Just another kid going overseas. Join me as I figure out the good, the bad, the ugly and the hopelessly Spanish of the Auxiliares program in Aragón.
Formerly "From Sevilla, With Love" (a study abroad blog).
Snoop my posts at your leisure, and feel free to hit up my ask box.
All of my photos are labeled as mine in the tags (so source/credit them please!) and are from the 2011-2012 academic year.
Background checks are just another part of the visa application process. Each consulate has slightly different requirements on what they will and will not accept as far as background checks go. Some will only accept federal background checks that have received an Apostille of the Hague. Some will accept state background checks with state apostilles. If your consulate accepts the latter, I would recommend that you go that route.
I personally went for the FBI background check, both for my visa when studying abroad, and this time around for Auxiliares. The first time I went through the process, it was pretty smooth sailing. I got my background check back in 6 weeks, made color copies to take to my impending visa appointment, and sent it off to get apostilled in Washington DC. The final document, with the apostille, arrived a week after my visa appointment and I sent it off to my consulate with no issue. This time around, it was a little more tricky.
In a true testament to the nature of bureaucracy, I planned about 10 total weeks for my background check and my apostille to come back, factoring for delays. Or so I thought. It took 8 weeks just to get my federal background check back, and now I have to wait for my apostille. I leave in 3 weeks. Oops. The moral of the story is: plan ahead. Like way ahead. You never know just how long it might take.
If you go the state route, check with your state’s Department of Justice. Turn around on state background checks (like their federal counterparts) varies depending on the volume of requests that the DOJ is receiving at a given time. The perk of a DOJ versus an FBI background check is that (unless you live in Washington DC) you get a much quicker turn around, and can do a walk-in apostille appointment at your state’s State Department Office, and have your whole thing ready to go when you walk out the door of the federal building doors. I, however, went the federal route.
So here is the deal with FBI background checks. As I said, I have had a very timely experience, and a not-so-timely one. It just depends. Always plan that it will take twice as long as you think it will. And then some. As long as it is no older than 3 months at the time of your visa appointment, they will accept it. So plan ahead.
My FBI background check FINALLY arrived, and now I have to go through the process of sending it back to Washington DC for an apostille. I don’t care where you are, bureaucracy sucks.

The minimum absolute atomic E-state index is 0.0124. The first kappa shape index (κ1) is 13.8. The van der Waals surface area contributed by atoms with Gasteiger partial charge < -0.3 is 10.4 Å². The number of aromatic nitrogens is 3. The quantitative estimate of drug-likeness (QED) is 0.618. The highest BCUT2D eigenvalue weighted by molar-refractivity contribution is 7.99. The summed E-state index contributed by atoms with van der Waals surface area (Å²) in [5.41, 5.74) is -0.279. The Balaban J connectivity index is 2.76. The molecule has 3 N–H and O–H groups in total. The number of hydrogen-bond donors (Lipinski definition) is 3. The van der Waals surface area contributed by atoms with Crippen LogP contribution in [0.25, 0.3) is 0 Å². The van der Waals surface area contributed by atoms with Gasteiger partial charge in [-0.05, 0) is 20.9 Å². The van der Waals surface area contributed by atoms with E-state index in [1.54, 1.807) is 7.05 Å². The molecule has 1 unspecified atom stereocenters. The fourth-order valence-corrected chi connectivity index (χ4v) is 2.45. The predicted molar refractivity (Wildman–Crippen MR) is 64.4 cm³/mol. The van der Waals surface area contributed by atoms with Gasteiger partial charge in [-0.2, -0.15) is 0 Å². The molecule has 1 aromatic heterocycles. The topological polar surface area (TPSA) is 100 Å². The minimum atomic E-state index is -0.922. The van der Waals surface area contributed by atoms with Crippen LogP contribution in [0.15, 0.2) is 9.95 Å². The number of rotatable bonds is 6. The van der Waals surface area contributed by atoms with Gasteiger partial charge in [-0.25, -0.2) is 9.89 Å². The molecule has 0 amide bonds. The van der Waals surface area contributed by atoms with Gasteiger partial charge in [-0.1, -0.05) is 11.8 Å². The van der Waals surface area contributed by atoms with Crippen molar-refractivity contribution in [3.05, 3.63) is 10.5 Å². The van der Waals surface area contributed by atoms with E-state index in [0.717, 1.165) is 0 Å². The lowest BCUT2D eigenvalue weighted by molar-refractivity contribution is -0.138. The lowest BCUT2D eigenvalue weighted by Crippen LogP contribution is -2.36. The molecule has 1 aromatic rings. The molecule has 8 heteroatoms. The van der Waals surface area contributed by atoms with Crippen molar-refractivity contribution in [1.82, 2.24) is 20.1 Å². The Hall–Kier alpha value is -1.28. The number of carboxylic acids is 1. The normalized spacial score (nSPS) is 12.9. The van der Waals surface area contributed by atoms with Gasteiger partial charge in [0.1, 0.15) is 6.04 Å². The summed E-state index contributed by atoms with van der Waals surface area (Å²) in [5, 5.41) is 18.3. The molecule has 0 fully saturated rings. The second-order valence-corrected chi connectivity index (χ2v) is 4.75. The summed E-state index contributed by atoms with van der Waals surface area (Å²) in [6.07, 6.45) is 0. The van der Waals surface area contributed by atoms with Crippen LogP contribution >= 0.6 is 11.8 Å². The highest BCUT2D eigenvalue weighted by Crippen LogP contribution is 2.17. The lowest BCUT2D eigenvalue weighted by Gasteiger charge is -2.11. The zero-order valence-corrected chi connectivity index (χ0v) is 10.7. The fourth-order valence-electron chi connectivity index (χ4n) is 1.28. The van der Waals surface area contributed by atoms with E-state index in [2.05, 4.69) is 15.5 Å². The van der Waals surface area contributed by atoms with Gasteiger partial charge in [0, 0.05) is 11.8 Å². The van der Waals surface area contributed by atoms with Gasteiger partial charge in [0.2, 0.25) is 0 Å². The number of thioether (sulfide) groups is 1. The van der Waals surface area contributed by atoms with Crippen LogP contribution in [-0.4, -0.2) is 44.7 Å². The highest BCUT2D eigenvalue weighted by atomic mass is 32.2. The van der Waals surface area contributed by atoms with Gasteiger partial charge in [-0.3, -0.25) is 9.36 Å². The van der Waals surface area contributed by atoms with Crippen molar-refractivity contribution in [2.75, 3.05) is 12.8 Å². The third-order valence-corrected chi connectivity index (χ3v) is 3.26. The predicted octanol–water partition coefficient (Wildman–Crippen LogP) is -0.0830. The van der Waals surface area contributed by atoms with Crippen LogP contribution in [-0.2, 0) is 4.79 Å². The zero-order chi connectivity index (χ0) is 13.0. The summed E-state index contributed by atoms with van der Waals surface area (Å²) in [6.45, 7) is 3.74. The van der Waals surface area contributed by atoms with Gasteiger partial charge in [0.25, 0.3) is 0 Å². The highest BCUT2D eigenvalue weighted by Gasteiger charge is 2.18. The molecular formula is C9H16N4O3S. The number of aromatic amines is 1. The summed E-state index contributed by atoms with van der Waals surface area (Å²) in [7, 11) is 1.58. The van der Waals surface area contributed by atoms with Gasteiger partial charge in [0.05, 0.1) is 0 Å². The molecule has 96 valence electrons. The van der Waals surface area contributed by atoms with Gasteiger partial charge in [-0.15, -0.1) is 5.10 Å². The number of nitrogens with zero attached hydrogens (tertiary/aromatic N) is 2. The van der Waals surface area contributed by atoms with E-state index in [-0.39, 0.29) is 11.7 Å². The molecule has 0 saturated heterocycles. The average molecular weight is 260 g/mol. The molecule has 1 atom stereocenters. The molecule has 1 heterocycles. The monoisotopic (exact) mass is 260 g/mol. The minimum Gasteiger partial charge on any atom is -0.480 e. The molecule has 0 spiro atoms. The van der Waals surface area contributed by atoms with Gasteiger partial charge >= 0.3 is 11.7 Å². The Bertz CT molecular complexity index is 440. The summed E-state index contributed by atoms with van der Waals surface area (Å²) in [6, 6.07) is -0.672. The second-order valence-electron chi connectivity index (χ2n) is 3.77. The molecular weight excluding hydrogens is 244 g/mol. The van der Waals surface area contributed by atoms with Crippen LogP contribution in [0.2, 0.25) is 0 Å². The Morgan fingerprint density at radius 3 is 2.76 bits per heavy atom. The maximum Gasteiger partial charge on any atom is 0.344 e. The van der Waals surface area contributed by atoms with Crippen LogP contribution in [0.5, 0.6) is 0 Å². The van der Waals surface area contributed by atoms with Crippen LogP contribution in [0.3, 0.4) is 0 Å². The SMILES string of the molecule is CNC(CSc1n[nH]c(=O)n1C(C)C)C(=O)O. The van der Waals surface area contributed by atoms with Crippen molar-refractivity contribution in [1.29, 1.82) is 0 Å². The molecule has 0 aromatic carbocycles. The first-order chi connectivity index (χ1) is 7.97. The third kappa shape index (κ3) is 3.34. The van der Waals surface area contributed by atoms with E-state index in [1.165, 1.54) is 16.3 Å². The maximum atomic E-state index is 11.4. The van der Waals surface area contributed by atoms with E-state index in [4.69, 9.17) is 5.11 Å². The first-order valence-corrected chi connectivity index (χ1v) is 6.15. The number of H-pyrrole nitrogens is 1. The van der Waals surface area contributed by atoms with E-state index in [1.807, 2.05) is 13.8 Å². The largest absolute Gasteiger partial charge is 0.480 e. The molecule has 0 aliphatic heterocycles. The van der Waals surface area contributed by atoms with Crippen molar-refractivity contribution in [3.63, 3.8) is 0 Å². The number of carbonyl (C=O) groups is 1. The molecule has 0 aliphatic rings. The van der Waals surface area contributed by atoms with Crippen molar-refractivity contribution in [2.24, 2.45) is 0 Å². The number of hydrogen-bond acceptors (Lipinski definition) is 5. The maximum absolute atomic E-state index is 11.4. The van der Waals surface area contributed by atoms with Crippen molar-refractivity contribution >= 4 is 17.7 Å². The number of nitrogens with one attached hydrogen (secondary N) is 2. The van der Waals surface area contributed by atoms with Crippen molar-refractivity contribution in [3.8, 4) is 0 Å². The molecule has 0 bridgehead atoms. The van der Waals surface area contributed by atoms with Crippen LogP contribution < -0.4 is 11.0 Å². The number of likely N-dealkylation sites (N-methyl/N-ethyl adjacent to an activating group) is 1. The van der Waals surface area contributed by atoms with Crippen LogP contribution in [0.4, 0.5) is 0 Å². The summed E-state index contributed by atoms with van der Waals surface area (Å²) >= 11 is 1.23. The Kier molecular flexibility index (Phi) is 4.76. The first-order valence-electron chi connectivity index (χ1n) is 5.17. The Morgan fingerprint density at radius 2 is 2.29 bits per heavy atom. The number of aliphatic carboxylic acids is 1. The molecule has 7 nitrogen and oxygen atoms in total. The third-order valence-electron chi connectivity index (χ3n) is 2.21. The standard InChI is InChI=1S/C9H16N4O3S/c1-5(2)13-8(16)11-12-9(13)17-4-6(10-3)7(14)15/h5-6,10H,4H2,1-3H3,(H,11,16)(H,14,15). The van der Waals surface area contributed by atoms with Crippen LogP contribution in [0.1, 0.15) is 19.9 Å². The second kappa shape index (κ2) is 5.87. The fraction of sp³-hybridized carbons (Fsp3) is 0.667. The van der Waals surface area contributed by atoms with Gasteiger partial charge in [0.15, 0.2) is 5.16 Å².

I have to leave in 3 weeks…here’s hoping that they have a way to expedite this whole thing. Not going to lie, I’m freaking out a bit.
I have yet to receive my FBI background check, and it’s stressing me out. If it didn’t need to be apostilled, it wouldn’t be such an issue. However, since that takes an additional 4ish weeks on top of the time it takes to get the background check…well let’s just say I don’t think I’m going to have it for my visa appointment.
Last time, I was able to overnight my apostille to my consulate when I received it and presented them with color copies of my background check. Thankfully I got someone who was cool and let me bend the rules a little that way. My worry is that I won’t get someone as cool this time around. I mean, they’re still Spanish; they’re not exactly known for going out of their way to make things easy. Especially not bureaucratic things.
But, honestly, if I don’t get to go back to Spain because bureaucratic agencies can’t get it together to process requests in a timely manner (yes, I know how contradictory that sounds. And YES I know how bureaucracies function both in the US and in Spain. But I hold out hope, damn it!) te lo juro, me voy a flipar.
The way you select your preferred region is by grouping (Grupo A, B, C) and within that grouping is a cluster of regions. So for example, Grupo A could be Galicia, Catalunya, Aragón, Navarra and Pais Vasco. Then you would choose your preferred region from within that grouping, and do the same with Grupo B/C. From there you number the Grupos according to preference So if your first choice region was, say, Galicia you would number Grupo A one (1), and so on. However, just because you select a grouping as your first choice doesn’t mean that you will be placed within those regions.
I know it’s complicated, but hey, welcome to Spain! If you have any questions about this particular aspect of the process feel free to send me an ask, and I’ll do my best to help you out.
This blog has basically (okay more than basically) been on hiatus since my return to the States in July. I have some pictures that I may post from my last couple of months abroad last year that are pretty nifty. The truth is though that I got caught up in school stuff. Thesis writing is a bitch, yo.
Anyway, I didn’t want to get rid of this blog…just in case you know? And as of a few days ago I found out that I will be returning to Spain as part of the Auxiliares program. (More on that later, I’m sure.) So I am thinking of keeping this blog to chronicle that experience. I am going to be in Aragon, a completely different area from where I lived the last time, and am really looking forward to it. So stay tuned, if you are so inclined to see some photos of prep, and later of life in Spain.